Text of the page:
Saudi Arabia’s Anti-Democratic Practices Overlooked
Questions have been raised as to whether Saudi Arabia’s status as top oil-producing country and trusted ally of the U.S. have kept the U.S. from condemning the overwhelmingly anti-democratic principles of Gulf kingdom. According to Le Monde Diplomatique (English), within the last year Saudi has “crushed democratic protests” in Bahrain, executed 76 people in 2011 (“including a woman accused of ‘sorcery’), threated to execute a blogger who engaged in an imaginary conversation with the Prophet on twitter, sentenced thieves to amputation, accounted that rape, sodomy, adultery, homosexuality, drug trafficking and apostasy are to be punished by death.
Additionally, the Saud Kingdom restricts the rights of women to travel by car “unless accompanied by a husband or chauffeur” and has decreed that they are not allowed to participate in the Olympic Games. While the U.S. has seized multiple opportunities to pounce on the Iranian regime in order to cite their oppression, the U.S. has made no such effort with respect to Saudi Arabia.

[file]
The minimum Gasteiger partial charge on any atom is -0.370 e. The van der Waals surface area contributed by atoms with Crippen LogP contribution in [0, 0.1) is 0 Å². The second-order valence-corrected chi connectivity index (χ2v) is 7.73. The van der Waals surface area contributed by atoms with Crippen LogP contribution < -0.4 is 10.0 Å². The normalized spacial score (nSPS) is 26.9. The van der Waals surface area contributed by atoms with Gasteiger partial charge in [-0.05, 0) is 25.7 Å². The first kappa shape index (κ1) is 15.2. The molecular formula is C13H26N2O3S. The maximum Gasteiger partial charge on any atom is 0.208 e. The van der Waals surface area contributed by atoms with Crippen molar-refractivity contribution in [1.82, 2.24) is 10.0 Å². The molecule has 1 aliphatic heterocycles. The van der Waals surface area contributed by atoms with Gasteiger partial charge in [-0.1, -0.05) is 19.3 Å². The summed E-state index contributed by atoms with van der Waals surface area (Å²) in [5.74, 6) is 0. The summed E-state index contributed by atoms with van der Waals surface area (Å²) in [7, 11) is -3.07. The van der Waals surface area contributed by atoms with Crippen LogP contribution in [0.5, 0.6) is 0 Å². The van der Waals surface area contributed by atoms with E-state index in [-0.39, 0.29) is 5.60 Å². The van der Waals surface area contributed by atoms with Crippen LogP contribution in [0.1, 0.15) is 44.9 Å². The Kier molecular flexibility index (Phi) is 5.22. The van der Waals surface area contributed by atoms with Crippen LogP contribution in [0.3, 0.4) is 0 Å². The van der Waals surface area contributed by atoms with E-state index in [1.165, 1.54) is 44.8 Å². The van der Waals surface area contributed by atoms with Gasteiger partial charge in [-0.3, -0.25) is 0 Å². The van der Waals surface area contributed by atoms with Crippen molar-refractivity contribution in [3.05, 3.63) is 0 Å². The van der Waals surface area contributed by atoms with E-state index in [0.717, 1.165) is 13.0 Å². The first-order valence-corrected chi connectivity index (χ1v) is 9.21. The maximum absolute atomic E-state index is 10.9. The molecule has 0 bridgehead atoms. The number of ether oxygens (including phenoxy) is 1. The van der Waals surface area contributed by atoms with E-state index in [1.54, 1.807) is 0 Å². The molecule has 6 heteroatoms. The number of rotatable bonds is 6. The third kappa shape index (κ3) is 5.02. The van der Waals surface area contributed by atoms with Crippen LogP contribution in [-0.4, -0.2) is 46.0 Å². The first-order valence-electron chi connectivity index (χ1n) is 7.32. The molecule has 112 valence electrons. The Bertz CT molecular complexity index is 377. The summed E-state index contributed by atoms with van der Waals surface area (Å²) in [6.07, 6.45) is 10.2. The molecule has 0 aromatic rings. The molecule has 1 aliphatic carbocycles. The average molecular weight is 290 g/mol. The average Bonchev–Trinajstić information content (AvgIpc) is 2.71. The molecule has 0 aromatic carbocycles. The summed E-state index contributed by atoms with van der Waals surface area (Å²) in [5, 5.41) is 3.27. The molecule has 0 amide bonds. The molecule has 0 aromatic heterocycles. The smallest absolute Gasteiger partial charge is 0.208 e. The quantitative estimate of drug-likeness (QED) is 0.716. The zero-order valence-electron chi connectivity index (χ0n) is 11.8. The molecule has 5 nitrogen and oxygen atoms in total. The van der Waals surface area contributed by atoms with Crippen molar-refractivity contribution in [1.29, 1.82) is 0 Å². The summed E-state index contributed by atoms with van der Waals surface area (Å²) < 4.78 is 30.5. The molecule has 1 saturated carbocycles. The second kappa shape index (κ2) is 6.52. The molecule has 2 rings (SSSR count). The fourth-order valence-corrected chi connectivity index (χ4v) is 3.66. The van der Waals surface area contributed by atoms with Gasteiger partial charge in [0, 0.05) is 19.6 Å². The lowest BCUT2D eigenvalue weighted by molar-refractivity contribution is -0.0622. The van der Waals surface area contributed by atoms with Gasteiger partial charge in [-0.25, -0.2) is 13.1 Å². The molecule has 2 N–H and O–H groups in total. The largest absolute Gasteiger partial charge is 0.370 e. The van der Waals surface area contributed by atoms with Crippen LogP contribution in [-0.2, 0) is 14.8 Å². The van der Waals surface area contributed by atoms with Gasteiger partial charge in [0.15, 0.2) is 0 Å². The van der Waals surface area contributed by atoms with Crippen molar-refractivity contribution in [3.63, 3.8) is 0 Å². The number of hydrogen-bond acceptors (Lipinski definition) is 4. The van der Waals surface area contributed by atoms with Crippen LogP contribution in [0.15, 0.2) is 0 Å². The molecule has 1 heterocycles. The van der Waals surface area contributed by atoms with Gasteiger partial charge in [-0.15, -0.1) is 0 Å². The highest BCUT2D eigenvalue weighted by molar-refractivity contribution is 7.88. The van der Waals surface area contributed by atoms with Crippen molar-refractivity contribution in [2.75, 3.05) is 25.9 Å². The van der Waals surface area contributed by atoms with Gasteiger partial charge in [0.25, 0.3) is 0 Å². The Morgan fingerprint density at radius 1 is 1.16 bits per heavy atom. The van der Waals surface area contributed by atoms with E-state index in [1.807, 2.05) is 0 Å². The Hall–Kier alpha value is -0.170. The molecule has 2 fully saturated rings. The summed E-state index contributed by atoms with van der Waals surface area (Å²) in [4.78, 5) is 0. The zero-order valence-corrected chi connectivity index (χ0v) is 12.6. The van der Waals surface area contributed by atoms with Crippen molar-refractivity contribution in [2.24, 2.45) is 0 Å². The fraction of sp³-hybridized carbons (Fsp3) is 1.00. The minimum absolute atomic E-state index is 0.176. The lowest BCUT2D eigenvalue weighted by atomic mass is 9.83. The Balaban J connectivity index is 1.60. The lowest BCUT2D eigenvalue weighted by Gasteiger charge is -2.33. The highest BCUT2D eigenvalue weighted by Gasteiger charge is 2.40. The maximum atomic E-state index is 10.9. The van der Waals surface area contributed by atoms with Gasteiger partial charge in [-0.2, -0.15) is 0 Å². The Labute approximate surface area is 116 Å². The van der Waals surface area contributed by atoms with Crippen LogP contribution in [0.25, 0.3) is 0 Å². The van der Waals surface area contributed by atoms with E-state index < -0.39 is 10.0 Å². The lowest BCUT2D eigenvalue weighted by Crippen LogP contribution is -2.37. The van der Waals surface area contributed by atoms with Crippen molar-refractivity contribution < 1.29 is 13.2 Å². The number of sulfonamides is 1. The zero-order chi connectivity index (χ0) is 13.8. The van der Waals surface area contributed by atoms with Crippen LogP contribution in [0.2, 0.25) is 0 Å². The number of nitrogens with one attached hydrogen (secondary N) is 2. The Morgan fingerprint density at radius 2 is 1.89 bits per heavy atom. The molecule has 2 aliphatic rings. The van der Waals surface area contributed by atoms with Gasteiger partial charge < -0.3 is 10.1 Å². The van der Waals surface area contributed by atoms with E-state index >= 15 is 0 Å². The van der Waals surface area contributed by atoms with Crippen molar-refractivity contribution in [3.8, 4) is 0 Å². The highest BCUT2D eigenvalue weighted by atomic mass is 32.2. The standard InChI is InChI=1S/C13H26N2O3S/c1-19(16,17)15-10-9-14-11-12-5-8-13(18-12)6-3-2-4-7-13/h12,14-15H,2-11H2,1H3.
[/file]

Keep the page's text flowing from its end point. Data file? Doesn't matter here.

What’s more, Saudi Arabia has been labeled by some regional experts as a counter-revolution, serving as an obstacle to genuine democratic transition in the Arab Spring countries. Millions of dollars from Saudi Arabia has poured into Tunisia and Egypt in order to fund Salafi movements and T.V. channels spreading their strict interpretation of Islam. The kingdom labels the unrest within their borders as “terrorism” and diverts Western media to the ever-so-popular Shia conspiracy theory, all the while voicing support for “democratic change” in Syria. The international body, who has voiced support for democratic transition in the Middle East, remains silent in the face of oppression in Saudi Arabia.